ePistols at Dawn by Z.A. Maxfield

ePistols at Dawn by ZA Maxfield
Publisher: Samhain Publishing
Genre: Contemporary
Length: Full Length (210 pgs)
Other: M/M, Anal Sex
Rating: 4 Cherries
Review by Cactus

Choose your weapons.

Jae-sun Fields is pissed. Someone has taken the seminal coming-out, coming-of-age novel Doorways and satirized it. He’s determined to use his Internet skills and his job as a tabloid reporter to out the author as the fraud and no-talent hack he’s sure she is.

Kelly Kendall likes his anonymity and, except for his houseboy, factotum and all-around slut, Will, he craves solitude. There’s also that crippling case of OCD that makes it virtually impossible for him to leave the house. He’s hidden his authorship of Doorways behind layers of secrets and several years’ worth of lies—until he loses a bet.

Satirizing his own work, as far as he can see, is his own damned prerogative. Except now he has an online stalker, one who always seems several steps ahead of him in their online duel for information.

A chance meeting reveals more than hidden identities—it exposes a mutual magnetic attraction that can’t be denied. And pushes the stakes that much higher, into a zone that could get way too personal…

Warning: This book contains large Korean men; Will, the houseboy, factotum, and all-around slut; hot sexy manlove including oral sex, and serious ass play. (Jae’s note to self: OCD + socks + mouth = BAD.)

Whoever thought turning an iconic book into good smut certainly didn’t pass the idea by reporter Jae Fields and he’s pissed about it. Jae feels very strongly about the original gay coming of age tale and is determined to expose the comic writer as nothing but a heterosexual, female fraud treading on the honest emotions of gay men and their hot sex. What turns into a harmless crusade ends up becoming much more as Jae discovers the writer is not only a gay male like himself, but none other than the author of the original book. The web of lies increases with both men to create a touchy atmosphere as feelings deepen and Jae and Kelly must evaluate what is most important to them.

This is a highly angst-filled story that uses the “big misunderstanding” theme not once but twice. However, the writing is subtle and deft enough to pull off both problems with only a slight annoyance at the inclusion of the second. The relationship and characterization of the men are strong enough to overcome this problem for most readers. The story at the heart is about two men who have a lot of fears and problems but overcome their respective mistakes and let go of the past to take a chance on their future, together. The emotional and sexual connection of the main characters, Jae and Kelly, is solid and beautifully drawn as the two struggle with their problems. Both men have problems and neither is perfect, yet the strong connection is enough for them to take a chance and risk for a potential happy ending.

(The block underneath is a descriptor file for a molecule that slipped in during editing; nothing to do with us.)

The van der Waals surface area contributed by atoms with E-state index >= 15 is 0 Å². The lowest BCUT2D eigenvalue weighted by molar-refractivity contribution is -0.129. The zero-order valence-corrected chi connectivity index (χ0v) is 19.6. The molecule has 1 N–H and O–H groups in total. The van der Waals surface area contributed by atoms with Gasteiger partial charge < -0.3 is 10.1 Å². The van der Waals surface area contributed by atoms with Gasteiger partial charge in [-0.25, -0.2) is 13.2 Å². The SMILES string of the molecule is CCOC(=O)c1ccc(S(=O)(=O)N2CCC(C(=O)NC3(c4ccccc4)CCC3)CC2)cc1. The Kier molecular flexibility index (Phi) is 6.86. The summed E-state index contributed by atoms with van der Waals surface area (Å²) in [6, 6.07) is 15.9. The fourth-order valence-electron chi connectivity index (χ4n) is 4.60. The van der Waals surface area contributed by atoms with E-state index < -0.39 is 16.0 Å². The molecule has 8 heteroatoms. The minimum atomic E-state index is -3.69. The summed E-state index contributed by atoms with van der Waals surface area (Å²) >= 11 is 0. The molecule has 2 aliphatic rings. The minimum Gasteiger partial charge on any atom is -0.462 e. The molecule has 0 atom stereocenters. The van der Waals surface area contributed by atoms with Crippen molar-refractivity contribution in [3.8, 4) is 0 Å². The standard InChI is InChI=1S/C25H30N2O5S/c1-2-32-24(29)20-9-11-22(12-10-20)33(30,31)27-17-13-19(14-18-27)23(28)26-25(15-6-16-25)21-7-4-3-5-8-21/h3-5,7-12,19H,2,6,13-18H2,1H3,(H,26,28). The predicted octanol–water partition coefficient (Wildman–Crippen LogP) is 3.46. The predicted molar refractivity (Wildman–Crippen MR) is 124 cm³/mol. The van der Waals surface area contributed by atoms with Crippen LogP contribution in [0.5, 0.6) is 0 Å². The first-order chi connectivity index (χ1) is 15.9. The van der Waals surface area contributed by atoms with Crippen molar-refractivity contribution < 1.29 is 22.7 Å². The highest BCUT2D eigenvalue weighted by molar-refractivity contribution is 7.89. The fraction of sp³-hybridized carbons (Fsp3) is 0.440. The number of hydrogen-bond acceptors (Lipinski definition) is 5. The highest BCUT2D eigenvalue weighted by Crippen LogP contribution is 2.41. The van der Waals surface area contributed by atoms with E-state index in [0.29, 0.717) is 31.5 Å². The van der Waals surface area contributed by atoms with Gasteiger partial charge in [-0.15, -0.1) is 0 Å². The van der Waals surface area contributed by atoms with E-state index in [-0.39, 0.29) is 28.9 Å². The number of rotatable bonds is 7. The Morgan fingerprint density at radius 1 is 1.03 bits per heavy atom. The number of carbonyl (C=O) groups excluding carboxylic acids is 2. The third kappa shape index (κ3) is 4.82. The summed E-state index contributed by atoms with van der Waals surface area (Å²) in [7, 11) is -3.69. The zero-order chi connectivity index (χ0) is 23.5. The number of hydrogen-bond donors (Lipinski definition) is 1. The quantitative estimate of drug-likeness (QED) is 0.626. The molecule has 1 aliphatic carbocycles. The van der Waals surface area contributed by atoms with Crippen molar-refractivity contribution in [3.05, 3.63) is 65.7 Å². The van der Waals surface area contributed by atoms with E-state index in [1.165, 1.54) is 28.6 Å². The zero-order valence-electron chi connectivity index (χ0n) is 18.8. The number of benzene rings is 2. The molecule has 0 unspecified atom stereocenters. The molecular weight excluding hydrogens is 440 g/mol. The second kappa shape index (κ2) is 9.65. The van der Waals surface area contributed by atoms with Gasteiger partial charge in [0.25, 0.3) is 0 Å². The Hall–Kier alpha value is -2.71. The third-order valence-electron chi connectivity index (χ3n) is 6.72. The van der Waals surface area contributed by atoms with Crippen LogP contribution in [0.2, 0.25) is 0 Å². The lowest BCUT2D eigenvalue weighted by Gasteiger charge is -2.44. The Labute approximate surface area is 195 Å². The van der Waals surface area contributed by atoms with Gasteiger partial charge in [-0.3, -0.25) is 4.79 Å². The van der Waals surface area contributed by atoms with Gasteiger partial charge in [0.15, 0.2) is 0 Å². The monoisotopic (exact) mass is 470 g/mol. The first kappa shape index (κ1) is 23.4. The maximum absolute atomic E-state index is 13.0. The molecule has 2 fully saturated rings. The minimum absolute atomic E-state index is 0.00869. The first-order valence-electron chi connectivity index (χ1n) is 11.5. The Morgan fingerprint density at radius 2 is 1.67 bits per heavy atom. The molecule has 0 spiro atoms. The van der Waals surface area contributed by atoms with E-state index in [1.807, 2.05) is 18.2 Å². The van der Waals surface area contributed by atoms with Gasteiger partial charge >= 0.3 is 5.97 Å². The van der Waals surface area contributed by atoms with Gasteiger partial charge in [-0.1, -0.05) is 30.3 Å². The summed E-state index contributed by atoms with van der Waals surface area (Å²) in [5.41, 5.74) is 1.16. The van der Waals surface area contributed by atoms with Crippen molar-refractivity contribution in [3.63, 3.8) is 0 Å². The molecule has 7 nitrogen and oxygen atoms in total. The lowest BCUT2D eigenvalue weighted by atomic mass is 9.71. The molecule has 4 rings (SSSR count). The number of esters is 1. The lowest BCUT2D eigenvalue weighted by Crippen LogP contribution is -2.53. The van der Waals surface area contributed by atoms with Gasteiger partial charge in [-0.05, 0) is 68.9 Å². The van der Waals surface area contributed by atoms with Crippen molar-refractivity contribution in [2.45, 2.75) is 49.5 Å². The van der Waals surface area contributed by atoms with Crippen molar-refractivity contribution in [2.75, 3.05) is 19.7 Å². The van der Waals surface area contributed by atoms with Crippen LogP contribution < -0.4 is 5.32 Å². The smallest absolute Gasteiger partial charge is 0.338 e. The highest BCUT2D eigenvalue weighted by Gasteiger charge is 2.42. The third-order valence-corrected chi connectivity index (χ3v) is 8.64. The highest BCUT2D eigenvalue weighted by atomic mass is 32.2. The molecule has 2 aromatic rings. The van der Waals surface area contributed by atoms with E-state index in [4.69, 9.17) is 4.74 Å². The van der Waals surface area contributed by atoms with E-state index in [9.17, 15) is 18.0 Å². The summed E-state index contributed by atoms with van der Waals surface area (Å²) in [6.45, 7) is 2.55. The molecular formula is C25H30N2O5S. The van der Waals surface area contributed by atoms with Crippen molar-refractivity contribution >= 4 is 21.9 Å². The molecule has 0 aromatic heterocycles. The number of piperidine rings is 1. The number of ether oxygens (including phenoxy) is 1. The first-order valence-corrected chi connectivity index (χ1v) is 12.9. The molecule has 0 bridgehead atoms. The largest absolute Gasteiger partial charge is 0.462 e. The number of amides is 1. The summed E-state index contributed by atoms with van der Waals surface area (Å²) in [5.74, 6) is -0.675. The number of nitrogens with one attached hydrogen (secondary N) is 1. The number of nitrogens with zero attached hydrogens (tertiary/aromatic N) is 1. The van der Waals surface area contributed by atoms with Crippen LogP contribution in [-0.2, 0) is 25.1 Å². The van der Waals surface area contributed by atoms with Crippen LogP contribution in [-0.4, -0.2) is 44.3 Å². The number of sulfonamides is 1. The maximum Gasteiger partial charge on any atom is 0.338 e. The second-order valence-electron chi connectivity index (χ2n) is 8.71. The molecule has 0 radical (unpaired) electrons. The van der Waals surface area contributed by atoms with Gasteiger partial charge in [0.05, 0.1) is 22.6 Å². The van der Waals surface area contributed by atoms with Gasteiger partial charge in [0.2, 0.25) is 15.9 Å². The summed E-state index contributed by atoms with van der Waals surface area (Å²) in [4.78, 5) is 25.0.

Kelly is the more dynamic of the two characters with his myriad of emotional and physical problems from an inability to have sex with socks to a potentially debilitating OCD condition. Despite these problems, Kelly has a deeply vulnerable heart, thrust for life and experience, and a kindness that endears him to the reader instantly. His shy needy personality is offset by a strength of will in overcoming his problems and fears when needed. Especially moving and wonderful is his connection and relationship to his houseboy and all around slut Will. Their dialogue and scenes together were the highlight of the book with humor, intelligence, and wit. They almost overshadowed Jae and Kelly’s relationship but Kelly was always clear on his passion and desire for Jae above all else. Jae’s compassion and understanding is essential in helping Kelly and creating a life with the complicated man and his dishonest mistakes stem from immaturity and poor decisions.

I had some trouble with Jae’s decisions and his inconsistent character with regards to honesty (or lack thereof), so I didn’t connect or sympathize with Jae as much as I did Kelly. Jae’s mistakes and hurtful actions towards Kelly could have been stopped but Jae refused to do so mostly for selfish reasons. Due to the lengthy time the story spends on Jae, his actions, and motivations, this led to an overall feeling that the book is good but not great. If the story had focused on Kelly and their relationship more without the trappings of Jae’s job, the internal conflict is enough to hold interest but even so this is a good story. Most readers will enjoy the struggle and rocky path on the road to true love, even with the few missteps of writing and characters alike. I was glad I read it and suspect you will be too.

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